Food safety was foremost among more than 700 food bills that the nation’s 50 state legislative bodies considered this past year, the Denver-based National Conference of State Legislatures (NCSL) reports.
The exhaustive analysis by Doug Farquhar, an NCSL staff lawyer, pulls together all the action involving food and food safety by state lawmakers in 2019.
Food safety was the topic of 149 bills that were introduced in 2019, and 12 were enacted. The NCSL report says the Food Safety Management Act (FSMA), changes to retail food codes, inspectors for produce safety, and responses to allergens were among the main topics of interest for state lawmakers.
In addition to food safety, Farquhar found lawmakers were active in such areas as food facilities, food donations and labeling of cell or plant-based meat. Some of the significant food safety law changes included:
California enacted amendments to its Retail Food Code that prohibits the use of latex gloves in food facilities and retail food establishments. The amendments further require food employees to use non-latex utensils including non-latex gloves. It also makes changes to food handler card requirements and mandates training about major food allergens.
Illinois enacted amendments to its Food, Drug, and Cosmetic Act to ensure the safety of food sold in bulk containers, including bags, cups with lids and other methods. The goal of the legislative to see that bulk foods are dispensed in a satisfactory manner.
Maine enacted shellfish safety legislation to bring about state compliance with the National Shellfish Sanitation Program. The new law requires that holders’ aquaculture licenses properly tag shellfish.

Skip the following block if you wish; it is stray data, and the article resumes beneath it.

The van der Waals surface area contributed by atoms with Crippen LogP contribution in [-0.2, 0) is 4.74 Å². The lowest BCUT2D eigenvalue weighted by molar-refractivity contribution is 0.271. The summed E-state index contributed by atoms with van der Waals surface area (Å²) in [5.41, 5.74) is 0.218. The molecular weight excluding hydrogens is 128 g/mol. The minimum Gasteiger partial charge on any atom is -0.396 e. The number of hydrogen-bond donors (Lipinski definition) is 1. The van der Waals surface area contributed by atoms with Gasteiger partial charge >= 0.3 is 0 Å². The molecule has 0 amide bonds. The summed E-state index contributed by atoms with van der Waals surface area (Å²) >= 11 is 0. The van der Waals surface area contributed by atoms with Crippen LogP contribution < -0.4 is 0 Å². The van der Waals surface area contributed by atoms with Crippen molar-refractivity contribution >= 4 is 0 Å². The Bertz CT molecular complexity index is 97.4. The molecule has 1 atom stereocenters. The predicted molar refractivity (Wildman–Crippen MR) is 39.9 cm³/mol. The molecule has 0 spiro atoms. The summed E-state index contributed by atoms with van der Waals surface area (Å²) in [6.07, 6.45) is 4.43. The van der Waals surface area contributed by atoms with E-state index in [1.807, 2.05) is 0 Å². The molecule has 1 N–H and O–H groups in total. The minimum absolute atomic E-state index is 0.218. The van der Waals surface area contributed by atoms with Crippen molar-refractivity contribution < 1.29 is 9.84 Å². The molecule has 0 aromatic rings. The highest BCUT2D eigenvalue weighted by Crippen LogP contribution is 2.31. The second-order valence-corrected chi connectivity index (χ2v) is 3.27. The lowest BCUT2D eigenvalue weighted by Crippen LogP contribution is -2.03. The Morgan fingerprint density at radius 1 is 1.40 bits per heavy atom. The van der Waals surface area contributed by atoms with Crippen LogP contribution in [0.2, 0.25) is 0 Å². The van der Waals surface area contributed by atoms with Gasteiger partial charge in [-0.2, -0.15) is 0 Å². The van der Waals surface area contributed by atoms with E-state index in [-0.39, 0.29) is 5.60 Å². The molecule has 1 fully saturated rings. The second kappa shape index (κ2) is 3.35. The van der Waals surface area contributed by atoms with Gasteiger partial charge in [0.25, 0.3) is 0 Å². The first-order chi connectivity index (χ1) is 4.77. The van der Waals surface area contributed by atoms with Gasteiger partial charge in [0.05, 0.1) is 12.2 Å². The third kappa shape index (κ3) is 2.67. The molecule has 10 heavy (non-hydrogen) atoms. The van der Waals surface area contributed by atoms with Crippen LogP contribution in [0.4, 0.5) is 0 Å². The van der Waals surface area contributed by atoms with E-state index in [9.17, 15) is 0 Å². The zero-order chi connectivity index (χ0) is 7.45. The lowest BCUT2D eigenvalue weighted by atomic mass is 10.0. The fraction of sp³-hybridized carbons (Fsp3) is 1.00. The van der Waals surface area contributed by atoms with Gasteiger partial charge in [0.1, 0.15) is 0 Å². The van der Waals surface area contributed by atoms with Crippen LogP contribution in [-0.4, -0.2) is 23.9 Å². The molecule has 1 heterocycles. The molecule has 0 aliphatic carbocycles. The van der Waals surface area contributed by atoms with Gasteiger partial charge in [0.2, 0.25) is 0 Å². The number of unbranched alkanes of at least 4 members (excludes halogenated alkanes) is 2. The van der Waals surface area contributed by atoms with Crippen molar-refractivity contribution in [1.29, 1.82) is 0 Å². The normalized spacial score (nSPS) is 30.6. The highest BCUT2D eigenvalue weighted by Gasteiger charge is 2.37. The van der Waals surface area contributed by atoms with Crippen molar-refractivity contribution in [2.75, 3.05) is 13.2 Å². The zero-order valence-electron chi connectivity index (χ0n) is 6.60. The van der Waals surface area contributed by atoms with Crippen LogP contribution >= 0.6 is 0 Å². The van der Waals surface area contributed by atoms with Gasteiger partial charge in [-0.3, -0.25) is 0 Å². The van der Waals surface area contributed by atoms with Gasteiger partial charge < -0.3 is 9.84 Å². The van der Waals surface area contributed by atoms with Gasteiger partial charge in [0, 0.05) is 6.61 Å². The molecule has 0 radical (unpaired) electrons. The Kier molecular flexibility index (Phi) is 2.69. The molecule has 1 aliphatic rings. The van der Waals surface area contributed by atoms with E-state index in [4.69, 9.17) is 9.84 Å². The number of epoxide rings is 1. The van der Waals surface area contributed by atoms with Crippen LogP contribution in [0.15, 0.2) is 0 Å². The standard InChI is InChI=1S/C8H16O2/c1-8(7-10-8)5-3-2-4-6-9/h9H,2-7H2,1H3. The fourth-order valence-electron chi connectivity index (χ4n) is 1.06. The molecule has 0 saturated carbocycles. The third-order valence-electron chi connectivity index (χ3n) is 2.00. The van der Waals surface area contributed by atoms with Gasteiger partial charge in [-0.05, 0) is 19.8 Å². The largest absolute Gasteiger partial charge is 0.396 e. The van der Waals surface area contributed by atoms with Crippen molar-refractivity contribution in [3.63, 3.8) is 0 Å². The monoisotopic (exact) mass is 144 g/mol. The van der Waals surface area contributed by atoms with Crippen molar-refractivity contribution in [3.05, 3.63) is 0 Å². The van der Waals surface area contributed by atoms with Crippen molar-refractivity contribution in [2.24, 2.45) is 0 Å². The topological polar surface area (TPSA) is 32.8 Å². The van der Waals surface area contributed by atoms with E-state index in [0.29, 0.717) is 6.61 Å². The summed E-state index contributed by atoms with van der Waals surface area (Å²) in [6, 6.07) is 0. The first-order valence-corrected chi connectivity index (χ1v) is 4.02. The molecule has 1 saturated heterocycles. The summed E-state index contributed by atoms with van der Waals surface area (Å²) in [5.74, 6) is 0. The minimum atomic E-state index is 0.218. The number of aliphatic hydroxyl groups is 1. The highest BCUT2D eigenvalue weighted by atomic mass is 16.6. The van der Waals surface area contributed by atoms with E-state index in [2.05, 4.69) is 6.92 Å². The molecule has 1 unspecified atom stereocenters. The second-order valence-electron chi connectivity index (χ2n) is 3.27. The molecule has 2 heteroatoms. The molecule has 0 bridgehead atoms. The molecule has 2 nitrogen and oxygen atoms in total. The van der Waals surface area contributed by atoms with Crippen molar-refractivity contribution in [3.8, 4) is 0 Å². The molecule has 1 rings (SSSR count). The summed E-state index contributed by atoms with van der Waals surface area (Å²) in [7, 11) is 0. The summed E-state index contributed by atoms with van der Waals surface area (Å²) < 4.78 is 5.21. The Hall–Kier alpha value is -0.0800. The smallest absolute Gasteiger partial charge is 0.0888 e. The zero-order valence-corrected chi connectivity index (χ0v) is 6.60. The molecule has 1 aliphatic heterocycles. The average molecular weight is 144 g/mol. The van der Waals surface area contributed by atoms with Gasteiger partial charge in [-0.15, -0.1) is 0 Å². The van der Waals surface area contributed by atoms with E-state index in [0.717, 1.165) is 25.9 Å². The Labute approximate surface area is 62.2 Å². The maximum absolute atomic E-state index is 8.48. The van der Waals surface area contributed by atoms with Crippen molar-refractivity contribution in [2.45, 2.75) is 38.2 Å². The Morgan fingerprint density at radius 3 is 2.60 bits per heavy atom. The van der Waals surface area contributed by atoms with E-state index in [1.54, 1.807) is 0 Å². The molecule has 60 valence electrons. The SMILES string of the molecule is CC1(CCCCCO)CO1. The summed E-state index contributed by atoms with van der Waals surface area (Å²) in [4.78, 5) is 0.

Oklahoma banned feeding garbage to pigs and other swine. The ban applies to any animal or vegetable wastes.
NCSL’s study found 130 bills related to food facilities, including restaurants, public schools, mobile food trucks, and retail establishments. Fourteen food facility bills were enacted.
In Colorado, the state assumed jurisdiction over food trucks, prohibiting local government from imposing additional requirements on them. The legislation did allow local governments to continue sales tax, zoning and land use authority over mobile food trucks.
Hawaii enacted a law requiring restaurants that sell children’s meals to require that the default option is that the meal includes a healthy beverage. And Louisiana made it a law that any food server who serves imported crawfish or shrimp must inform the patron that seafood is of foreign origin.
West Virginia enacted a “Fresh Foods Act,” requiring all state-funded organizations to purchase at last 5 percent of their fresh produce, meat, and poultry from competitive in-state producers.
Labeling plant or cell-based meat substitutes was first the subject of legislation in Missouri in 2018, In 2019, it became a gusher with 60 bills introduced in 31 states with 11 enacted.
“Most followed Missouri’s lead, restriction os the term “meat” to products derived from animal harvesting by traditional means,” Farquhar said.
He said the various terms used include “clean meat,” “cell-based meat,” “cell-cultured meat” and “lab-grown meat.” Other bills limit the use of the term “beef.”
If there was a trend, it was that some of the 2019 bills were even more aggressive than Missouri in their defense of the traditional meat and beef industries.
Some of the states, like Alabama, Colorado, North Dakota, Oklahoma, South Carolina, South Dakota, and Wyoming enacted laws. Others sent resolutions calling for congressional action.
NCSL is a bipartisan non-government organization serving members and staff of state legislatures since 1975. It also maintains an office in Washington D.C.
Editor’s Note: The complete NCSL report on state food safety legislation for 2019 is now available here.
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